Talking Woman …

9 May 2015 – Sometimes, I am doing a whole lot more Talking than Walking.

For example, on May 7, when I get to add steel-toed boots & a hard hat to my usual tool-kit of notepad, pen & camera. I will be exploring, all right, but up on a roof, not deep in a ravine. And not just any old roof top, either: I’m talking about the green roof now being built, with volunteer help, for the new Cooper Koo Family Cherry Street Y in Toronto’s east end. I’ll be there, interviewing some of the day’s participants for profiles in the new Y’s newsletter.

I have to be at the gates at 8:45 a.m., I’m eager & ‘way early, so I kill a bit of time by cycling into the nearby Distillery District.

It’s so early the café chairs around the big sculpture at the foot of Trinity St. have yet to be set straight. I prop up my bike & prowl for a few minutes, enjoying the strong lines of the sculpture, a tribute to the activities that gave this site its original purpose as the Gooderham & Worts Distillery and linger in its name, the site now repurposed for retail & entertainment.

sculpture in Trinity St. courtyard, Distillery District

To one side, the oldest building in this complex of Victorian industrial architecture, the 5-storey Stone Distillery, built of limestone shipped from Kingston, Ontario and completed in 1861. The limestone gleams in the early rays of sunlight, the elegant severity of the structure in complete contrast to the whorls of the courtyard sculpture.

Stone Distillery, 1861, Distillery District

To the other side, the c. 1895 brick Pump House, wonderfully reinvented by Balzac’s Coffee Roasters as a café in the Grand Parisian, fin de siècle style. (The huge wooden chandelier, rescued from some vaudeville theatre, is somehow the perfect final touch.)

Only Balzac’s has temporarily decamped to Gristmill Lane, while some further restoration work takes place on the old pump house.

restoration work, 1895 Pump House, Distillery District

My cue to get going! Time for me to get up on a roof myself!

So off I cycle, arriving at Cherry & Front streets to peer once again with such anticipation at the building, still a work in progress. It will house Pan Am / Parapan Am athletes this summer before going back to the developers for final tweaking & its ultimate unveiling as the city’s newest YMCA.

I’ve shown it to you through chainlink fence from the Front Street side — here’s a glimpse of those same strong lines, this time punching their way above the Cherry Street white hoardings.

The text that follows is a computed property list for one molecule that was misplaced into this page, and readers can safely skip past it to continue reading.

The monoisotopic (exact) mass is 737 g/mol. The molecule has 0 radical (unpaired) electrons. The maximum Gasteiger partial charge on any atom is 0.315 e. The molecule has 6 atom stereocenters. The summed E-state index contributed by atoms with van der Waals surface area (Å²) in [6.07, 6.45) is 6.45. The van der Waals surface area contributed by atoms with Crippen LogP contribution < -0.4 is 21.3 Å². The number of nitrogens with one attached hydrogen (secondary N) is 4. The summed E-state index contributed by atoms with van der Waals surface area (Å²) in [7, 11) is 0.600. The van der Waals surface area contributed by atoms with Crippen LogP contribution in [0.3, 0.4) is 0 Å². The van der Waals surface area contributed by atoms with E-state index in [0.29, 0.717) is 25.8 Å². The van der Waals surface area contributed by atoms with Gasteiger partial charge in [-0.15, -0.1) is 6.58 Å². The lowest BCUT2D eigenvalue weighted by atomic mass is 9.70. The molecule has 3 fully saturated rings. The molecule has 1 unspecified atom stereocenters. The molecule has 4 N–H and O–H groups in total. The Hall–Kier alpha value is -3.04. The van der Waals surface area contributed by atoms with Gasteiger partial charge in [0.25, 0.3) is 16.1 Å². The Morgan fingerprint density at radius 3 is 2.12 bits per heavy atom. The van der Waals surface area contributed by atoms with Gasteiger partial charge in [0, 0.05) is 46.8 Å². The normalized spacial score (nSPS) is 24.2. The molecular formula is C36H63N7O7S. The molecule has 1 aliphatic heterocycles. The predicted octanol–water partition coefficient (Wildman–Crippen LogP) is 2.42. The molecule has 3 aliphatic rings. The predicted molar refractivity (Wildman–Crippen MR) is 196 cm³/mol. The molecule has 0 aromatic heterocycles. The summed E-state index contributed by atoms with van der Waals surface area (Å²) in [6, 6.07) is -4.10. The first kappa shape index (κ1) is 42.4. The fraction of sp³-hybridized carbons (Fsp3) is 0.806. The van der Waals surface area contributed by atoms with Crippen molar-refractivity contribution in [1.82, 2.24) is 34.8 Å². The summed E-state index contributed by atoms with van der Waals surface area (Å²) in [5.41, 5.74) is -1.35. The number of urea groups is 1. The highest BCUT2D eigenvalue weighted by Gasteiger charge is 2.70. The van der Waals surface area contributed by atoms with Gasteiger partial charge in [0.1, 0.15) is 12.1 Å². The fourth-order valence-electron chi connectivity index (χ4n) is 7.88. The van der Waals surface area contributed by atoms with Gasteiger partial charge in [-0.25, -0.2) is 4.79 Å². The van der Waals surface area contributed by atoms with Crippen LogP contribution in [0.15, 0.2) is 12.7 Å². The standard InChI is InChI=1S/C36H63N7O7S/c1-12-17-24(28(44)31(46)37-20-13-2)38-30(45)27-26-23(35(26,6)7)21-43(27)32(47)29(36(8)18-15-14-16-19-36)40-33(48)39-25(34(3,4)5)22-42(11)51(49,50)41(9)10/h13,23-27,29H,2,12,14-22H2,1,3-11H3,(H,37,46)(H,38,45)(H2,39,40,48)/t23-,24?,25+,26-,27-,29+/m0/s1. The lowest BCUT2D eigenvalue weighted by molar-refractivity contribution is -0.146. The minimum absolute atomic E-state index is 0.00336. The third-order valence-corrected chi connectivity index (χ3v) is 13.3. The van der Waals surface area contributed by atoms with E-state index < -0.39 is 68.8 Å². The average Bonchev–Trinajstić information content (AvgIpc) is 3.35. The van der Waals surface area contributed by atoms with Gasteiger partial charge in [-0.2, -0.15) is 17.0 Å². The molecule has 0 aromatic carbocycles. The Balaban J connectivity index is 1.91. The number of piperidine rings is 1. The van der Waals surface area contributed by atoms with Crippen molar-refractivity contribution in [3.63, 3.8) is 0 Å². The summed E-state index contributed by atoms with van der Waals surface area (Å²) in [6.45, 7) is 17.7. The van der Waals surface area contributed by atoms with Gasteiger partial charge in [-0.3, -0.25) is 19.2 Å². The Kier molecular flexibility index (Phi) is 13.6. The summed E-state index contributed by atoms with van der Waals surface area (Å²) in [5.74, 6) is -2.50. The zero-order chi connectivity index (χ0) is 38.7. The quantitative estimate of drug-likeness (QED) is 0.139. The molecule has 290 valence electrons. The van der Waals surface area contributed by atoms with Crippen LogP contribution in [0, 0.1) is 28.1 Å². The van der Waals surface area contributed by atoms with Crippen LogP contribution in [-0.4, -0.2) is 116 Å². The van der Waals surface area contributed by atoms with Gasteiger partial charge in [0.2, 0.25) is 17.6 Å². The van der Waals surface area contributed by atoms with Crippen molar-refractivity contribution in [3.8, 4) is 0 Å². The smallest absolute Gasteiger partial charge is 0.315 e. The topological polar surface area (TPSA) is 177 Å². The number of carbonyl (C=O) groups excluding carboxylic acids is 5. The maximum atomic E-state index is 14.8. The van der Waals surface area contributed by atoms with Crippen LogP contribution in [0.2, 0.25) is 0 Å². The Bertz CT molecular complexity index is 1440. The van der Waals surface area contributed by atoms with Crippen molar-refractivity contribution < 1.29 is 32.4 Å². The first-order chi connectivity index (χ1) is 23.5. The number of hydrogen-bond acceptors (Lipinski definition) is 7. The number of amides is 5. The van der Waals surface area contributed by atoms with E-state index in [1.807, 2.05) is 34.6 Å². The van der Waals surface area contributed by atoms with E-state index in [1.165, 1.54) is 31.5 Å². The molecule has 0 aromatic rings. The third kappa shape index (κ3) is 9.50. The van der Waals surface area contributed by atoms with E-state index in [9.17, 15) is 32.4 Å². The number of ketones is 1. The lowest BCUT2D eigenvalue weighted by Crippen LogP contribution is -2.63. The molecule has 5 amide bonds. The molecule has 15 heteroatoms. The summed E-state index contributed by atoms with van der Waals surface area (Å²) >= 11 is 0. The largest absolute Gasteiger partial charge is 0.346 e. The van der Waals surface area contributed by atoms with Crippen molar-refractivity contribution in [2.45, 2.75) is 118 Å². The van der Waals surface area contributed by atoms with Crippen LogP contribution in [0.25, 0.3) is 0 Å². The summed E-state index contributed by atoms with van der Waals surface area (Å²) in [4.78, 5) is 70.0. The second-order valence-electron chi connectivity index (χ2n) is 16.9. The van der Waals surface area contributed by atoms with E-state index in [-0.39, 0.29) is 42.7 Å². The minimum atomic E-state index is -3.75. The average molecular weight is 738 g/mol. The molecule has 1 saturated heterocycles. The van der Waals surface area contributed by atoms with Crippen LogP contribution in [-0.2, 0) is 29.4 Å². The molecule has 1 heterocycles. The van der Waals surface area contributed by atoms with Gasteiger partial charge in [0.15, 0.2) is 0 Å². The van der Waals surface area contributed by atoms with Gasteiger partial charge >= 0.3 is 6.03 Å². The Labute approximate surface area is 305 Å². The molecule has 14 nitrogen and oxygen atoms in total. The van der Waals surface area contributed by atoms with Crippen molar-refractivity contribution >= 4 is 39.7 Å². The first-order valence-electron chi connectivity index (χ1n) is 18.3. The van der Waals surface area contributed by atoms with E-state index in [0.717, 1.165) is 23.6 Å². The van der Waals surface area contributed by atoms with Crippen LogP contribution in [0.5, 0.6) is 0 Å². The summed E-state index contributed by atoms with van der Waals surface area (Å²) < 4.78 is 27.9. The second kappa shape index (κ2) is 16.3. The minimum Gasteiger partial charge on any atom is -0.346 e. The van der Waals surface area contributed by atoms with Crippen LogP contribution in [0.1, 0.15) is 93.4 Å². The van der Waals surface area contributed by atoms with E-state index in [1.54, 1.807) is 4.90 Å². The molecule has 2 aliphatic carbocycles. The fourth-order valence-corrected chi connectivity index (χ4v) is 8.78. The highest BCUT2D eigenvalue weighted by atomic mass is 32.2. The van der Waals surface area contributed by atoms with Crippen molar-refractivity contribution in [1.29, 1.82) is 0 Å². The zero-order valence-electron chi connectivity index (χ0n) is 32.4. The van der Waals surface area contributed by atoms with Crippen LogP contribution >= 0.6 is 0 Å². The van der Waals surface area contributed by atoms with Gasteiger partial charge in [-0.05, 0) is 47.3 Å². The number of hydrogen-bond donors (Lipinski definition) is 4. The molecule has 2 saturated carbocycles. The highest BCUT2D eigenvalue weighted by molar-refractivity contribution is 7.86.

Cooper Koo Family Y, Front & Cherry streets

And in I go, and — after well-focused safety training with the day’s other volunteers — up I go to the roof. Where, April 27-May 22, Restoration Gardens staff & many community & corporate volunteers will together bring a 30,000 sq. ft. green roof into existence.

Everybody else is doing serious things with tools. Not me. Instead, I get to talk with them, see what they’re doing, learn why they have volunteered, share their excitement.

And wear my very own hard hat!

Penny Williams after interviewing

Penny Williams after interviewing

Important note: I had worn the regulation safety vest all day, and had just that moment removed it in the stairwell, since I was about to leave. Then I suddenly decided I wanted a souvenir vanity shot, and stepped back onto the roof, far from any action & right next to the stairs. A colleague took the shot, and I was gone. They are dead serious about safety up there, and people follow the rules.

Curious about the roof? About the new Y? (Or just about another of my adventures?) Sign up for the newsletter. Click here, and then, on the Cooper Koo Family Y page, click again where indicated, inside the “Stay Updated!” box.

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5 Comments

  1. Like the headgear!

    Reply
  2. lovely series…i love this place…coming this summer 😀

    Reply
  3. Hi Penny – great photos. When the sun comes out in Toronto, it looks as if it comes out in force. Those skies are blue, blue.

    By the way, I saw a blog post on eL Seed’s Arabic graffiti and wondered if you’d seen any in Toronto. I don’t know if you have many people from Arabic speaking countries in your community, but I thought you’d appreciate the graffiti anyway. It looks beautiful: http://bit.ly/1H8N7IT

    All best wishes
    Elaine

    Reply
    • Hi, thanks, I just visited his site. I’m interested to see him talk about ‘caligraffiti’ — wonderfully evocative term — since I first heard the word talking with an architect/street artist here, Javid Jah who in his mural work uses it in some designs — for example in work he has done for Arab restaurants & also a local mosque. Visit his site, javidjah.com, click on murals & then mural map & then any of the images. I blogged about him in Jan 2014, but unfortunately his website now is in reconstruction so doesn’t have the elements I talk about in that post.

      Reply

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  • WALKING… & SEEING

    "Traveller, there is no path. Paths are made by walking" -- Antonio Machado (1875-1939)

    "The voyage of discovery is not in seeking new landscapes, but in having new eyes" -- Marcel Proust (1871-1922)

    "A city is a language, a repository of possibilities, and walking is the act of speaking that language, of selecting from those possibilities" -- Rebecca Solnit, "Wanderlust: A History of Walking"

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